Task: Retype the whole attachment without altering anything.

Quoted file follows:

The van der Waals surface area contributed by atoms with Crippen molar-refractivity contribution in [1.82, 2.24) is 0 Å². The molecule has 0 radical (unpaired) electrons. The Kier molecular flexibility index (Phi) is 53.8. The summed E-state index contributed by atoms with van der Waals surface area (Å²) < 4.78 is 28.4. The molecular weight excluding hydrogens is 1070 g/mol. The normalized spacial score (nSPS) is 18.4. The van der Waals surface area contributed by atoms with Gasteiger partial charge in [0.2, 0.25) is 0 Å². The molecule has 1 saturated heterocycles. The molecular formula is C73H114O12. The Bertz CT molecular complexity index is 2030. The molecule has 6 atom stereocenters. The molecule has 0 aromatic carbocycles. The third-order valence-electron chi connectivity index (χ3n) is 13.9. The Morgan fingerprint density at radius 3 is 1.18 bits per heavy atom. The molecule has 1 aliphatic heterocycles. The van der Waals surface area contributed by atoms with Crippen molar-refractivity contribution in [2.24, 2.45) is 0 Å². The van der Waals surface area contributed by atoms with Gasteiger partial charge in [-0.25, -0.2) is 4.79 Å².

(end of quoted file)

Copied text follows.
The van der Waals surface area contributed by atoms with Crippen molar-refractivity contribution in [1.82, 2.24) is 0 Å². The molecule has 0 radical (unpaired) electrons. The Kier molecular flexibility index (Phi) is 53.8. The summed E-state index contributed by atoms with van der Waals surface area (Å²) < 4.78 is 28.4. The molecular weight excluding hydrogens is 1070 g/mol. The normalized spacial score (nSPS) is 18.4. The van der Waals surface area contributed by atoms with Gasteiger partial charge in [0.2, 0.25) is 0 Å². The molecule has 1 saturated heterocycles. The molecular formula is C73H114O12. The Bertz CT molecular complexity index is 2030. The molecule has 6 atom stereocenters. The molecule has 0 aromatic carbocycles. The third-order valence-electron chi connectivity index (χ3n) is 13.9. The Morgan fingerprint density at radius 3 is 1.18 bits per heavy atom. The molecule has 1 aliphatic heterocycles. The van der Waals surface area contributed by atoms with Crippen molar-refractivity contribution in [2.24, 2.45) is 0 Å². The van der Waals surface area contributed by atoms with Gasteiger partial charge in [-0.25, -0.2) is 4.79 Å².